In a blog post about the encryption law, which was passed by Parliament on 6 December, Lund said through the entire eight-year development of Signal, a project run by Open Whisper Systems which is the brainchild of well-known cryptographer Moxie Marlinspike, resistance had been encountered from people who struggled to understand end-to-end encryption or those who sought to weaken its effects, adding that this was not a new dynamic.
"We can’t include a backdoor in Signal, but that isn’t a new dynamic either," wrote Lund. "By design, Signal does not have a record of your contacts, social graph, conversation list, location, user avatar, user profile name, group memberships, group titles, or group avatars.
"The end-to-end encrypted contents of every message and voice/video call are protected by keys that are entirely inaccessible to us. In most cases now we don’t even have access to who is messaging whom."
Some 50 pages of amendments were handed to the various parties early on 6 December before debate on the bill began. But the bill was finally passed without any amendments due to there being a lack of time for Labor to add any amendments in the Senate.
Labor leader Bill Shorten agreed to this compromise on the proviso that the amendments would be passed during the first sitting of 2019. The government has said it will consider the amendments, but made no commitment that it would accept all of them.
Lund said everything that was developed for Signal was open source and anyone could verify or examine the code from each release. Reproducible builds and other means of binary comparison made it possible to ensure that the code which was distributed was the same as that running on users' systems.
"Everyone benefits from these design decisions – including Australian politicians. For instance, it has been widely reported that Malcolm Turnbull, the 29th Prime Minister of Australia, is a Signal user. He isn’t alone," Lund said.
"Members of government everywhere use Signal. Even if we disagree with [Attorney-General] Christian Porter, we would never be able to access his Signal messages, regardless of whether the request comes from his own government or any other government."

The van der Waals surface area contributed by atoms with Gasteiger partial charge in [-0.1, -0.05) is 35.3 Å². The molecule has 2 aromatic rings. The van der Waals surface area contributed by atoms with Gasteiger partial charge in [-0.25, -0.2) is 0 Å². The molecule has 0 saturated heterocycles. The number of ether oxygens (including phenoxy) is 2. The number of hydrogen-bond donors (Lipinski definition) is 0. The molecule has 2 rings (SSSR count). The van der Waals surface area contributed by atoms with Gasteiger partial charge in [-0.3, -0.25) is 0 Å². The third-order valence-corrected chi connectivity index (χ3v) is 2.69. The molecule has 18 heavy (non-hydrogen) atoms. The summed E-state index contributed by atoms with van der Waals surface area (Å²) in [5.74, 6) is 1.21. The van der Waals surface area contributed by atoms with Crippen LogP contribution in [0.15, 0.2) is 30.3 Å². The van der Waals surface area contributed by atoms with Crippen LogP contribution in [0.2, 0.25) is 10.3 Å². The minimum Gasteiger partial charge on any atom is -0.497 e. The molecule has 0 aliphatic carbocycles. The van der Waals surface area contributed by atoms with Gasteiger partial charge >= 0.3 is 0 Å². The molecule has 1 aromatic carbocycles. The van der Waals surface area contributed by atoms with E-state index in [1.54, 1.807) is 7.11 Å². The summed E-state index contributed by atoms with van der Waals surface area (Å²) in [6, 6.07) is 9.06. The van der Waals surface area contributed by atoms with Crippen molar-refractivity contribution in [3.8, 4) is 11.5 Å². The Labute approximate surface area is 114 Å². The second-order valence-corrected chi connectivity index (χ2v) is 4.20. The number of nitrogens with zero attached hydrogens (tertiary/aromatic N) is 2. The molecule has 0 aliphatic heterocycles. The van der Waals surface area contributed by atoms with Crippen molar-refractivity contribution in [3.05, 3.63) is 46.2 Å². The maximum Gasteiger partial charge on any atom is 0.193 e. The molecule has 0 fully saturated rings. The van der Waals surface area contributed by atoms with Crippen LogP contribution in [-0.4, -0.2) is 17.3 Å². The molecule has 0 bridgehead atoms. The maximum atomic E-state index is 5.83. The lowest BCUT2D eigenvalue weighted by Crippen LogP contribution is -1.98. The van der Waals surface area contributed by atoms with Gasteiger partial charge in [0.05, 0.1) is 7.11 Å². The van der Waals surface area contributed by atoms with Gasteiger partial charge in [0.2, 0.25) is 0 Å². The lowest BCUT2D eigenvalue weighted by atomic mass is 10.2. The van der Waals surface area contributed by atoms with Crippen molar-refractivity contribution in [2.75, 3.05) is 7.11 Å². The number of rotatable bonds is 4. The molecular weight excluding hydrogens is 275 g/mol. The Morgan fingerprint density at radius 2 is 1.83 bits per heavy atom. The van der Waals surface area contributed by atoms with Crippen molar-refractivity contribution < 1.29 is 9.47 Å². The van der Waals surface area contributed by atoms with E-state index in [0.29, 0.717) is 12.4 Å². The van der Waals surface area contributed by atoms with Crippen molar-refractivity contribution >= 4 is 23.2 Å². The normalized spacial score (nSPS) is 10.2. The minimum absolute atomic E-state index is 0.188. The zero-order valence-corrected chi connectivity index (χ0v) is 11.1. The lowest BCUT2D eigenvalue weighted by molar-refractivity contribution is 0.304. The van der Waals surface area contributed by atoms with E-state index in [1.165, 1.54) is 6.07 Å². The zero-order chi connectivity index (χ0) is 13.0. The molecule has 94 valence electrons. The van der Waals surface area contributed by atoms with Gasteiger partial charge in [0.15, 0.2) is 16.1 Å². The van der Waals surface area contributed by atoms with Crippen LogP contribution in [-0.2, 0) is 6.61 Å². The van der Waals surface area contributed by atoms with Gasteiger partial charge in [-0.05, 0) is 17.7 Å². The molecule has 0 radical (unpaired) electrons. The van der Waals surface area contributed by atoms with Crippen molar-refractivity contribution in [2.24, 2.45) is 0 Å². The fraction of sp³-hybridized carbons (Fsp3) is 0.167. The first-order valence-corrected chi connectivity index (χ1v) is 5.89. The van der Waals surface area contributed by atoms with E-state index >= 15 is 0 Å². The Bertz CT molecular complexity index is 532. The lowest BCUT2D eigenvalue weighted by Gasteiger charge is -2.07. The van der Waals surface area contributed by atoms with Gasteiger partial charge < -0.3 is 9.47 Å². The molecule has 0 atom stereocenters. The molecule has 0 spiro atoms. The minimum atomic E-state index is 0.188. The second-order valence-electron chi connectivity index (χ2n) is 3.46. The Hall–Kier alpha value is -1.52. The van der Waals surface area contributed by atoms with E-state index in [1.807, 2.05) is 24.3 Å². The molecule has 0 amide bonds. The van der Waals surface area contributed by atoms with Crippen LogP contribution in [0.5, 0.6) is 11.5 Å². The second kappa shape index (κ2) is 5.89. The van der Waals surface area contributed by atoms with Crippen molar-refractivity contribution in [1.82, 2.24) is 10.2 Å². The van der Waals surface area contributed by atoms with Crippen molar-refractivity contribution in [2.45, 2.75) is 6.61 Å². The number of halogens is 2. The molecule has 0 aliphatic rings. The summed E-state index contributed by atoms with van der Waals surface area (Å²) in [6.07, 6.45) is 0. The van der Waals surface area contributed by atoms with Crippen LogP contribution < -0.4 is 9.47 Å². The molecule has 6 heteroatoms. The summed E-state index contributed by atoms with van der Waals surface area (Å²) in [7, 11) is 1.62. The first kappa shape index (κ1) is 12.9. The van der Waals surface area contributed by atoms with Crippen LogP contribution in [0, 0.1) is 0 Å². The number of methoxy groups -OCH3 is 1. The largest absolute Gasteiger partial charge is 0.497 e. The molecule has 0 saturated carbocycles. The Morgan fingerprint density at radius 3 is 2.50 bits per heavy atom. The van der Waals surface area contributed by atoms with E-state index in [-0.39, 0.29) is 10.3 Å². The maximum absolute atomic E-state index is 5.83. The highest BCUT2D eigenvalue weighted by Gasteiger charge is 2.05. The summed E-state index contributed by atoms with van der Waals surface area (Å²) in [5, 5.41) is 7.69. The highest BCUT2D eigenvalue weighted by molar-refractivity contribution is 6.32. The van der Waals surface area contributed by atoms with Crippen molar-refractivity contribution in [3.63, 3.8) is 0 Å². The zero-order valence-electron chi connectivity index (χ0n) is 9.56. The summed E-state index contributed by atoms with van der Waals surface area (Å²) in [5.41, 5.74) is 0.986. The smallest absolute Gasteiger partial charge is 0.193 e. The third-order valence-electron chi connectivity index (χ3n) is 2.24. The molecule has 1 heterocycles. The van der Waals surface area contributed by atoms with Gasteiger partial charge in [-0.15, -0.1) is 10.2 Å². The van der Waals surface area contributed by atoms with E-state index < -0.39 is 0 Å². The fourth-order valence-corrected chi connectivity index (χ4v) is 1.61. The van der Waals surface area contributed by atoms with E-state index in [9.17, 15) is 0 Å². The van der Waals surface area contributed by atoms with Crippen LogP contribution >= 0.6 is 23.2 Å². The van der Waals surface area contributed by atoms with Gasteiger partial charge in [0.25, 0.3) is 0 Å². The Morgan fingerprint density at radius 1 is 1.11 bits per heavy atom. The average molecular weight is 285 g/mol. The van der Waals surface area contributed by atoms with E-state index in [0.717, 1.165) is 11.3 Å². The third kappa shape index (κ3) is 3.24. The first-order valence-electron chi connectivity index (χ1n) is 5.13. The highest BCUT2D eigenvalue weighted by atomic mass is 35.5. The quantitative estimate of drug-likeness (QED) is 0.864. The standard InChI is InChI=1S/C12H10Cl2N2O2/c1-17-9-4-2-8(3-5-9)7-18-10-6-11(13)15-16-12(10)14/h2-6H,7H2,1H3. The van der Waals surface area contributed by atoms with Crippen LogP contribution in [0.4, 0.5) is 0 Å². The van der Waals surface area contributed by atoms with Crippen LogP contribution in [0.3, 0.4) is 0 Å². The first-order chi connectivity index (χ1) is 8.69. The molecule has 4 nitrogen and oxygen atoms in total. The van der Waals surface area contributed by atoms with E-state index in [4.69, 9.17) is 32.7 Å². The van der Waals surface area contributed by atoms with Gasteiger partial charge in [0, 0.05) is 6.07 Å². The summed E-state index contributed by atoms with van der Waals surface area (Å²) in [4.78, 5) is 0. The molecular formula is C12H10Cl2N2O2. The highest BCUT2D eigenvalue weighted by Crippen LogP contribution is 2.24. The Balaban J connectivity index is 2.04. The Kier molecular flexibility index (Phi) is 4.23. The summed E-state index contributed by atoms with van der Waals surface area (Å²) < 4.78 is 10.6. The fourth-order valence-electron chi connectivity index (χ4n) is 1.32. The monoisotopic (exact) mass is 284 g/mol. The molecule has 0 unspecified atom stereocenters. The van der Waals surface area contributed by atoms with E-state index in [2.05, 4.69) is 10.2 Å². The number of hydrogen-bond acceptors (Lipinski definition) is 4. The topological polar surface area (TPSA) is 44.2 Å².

However, he pointed out, though Signal developers could not include a backdoor, Australia could attempt to block the service or restrict access to the app.
"Historically, this strategy hasn’t worked very well. Whenever services get blocked, users quickly adopt VPNs or other network obfuscation techniques to route around the restrictions," said Lund.
"If a country decided to apply pressure on Apple or Google to remove certain apps from their stores, switching to a different region is extremely trivial on both Android and iOS. Popular apps are widely mirrored across the Internet. Some of them can even be downloaded directly from their official website."
Lund said one effect of many that the law would have was to isolate Australians from services they depended on and used daily.
"Over time, users may find that a growing number of apps no longer behave as expected. New apps might never launch in Australia at all.
"Technology organisations that want to open offices in a new country could decide that AEST isn’t such a great timezone after all. Foreign engineers may choose to watch the Australia episode of Planet Earth in 4K rather than spending $4K at an Australian programming conference."
His final poser was: "As remote work continues to become more prevalent, will companies start saying 'goodbye' instead of 'g’day' to applicants from Australia?"